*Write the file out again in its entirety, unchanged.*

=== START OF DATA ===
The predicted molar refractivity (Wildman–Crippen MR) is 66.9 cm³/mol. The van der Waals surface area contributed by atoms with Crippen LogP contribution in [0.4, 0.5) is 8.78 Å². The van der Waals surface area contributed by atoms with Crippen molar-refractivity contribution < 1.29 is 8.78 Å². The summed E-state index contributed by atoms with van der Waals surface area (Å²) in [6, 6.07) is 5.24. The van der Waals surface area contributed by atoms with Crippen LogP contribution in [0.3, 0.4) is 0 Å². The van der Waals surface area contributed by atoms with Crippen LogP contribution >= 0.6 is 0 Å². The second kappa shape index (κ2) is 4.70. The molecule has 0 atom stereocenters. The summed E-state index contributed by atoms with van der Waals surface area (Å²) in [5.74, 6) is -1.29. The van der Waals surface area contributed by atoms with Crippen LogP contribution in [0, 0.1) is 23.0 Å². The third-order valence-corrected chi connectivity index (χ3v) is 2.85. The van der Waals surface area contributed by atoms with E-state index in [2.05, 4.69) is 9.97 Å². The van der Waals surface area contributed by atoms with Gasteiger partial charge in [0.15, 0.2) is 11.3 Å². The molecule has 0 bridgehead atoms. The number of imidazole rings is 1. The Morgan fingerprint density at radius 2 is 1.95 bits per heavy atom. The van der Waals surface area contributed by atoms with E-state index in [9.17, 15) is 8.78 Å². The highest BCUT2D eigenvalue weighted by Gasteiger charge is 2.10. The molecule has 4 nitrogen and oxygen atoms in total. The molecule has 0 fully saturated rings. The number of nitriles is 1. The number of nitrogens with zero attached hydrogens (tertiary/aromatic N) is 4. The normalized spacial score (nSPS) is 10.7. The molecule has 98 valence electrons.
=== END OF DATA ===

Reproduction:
The predicted molar refractivity (Wildman–Crippen MR) is 66.9 cm³/mol. The van der Waals surface area contributed by atoms with Crippen LogP contribution in [0.4, 0.5) is 8.78 Å². The van der Waals surface area contributed by atoms with Crippen molar-refractivity contribution < 1.29 is 8.78 Å². The summed E-state index contributed by atoms with van der Waals surface area (Å²) in [6, 6.07) is 5.24. The van der Waals surface area contributed by atoms with Crippen LogP contribution in [0.3, 0.4) is 0 Å². The van der Waals surface area contributed by atoms with Crippen LogP contribution >= 0.6 is 0 Å². The second kappa shape index (κ2) is 4.70. The molecule has 0 atom stereocenters. The summed E-state index contributed by atoms with van der Waals surface area (Å²) in [5.74, 6) is -1.29. The van der Waals surface area contributed by atoms with Crippen LogP contribution in [0, 0.1) is 23.0 Å². The third-order valence-corrected chi connectivity index (χ3v) is 2.85. The van der Waals surface area contributed by atoms with E-state index in [2.05, 4.69) is 9.97 Å². The van der Waals surface area contributed by atoms with Gasteiger partial charge in [0.15, 0.2) is 11.3 Å². The molecule has 0 bridgehead atoms. The number of imidazole rings is 1. The Morgan fingerprint density at radius 2 is 1.95 bits per heavy atom. The van der Waals surface area contributed by atoms with E-state index in [9.17, 15) is 8.78 Å². The highest BCUT2D eigenvalue weighted by Gasteiger charge is 2.10. The molecule has 4 nitrogen and oxygen atoms in total. The molecule has 0 fully saturated rings. The number of nitriles is 1. The number of nitrogens with zero attached hydrogens (tertiary/aromatic N) is 4. The normalized spacial score (nSPS) is 10.7. The molecule has 98 valence electrons.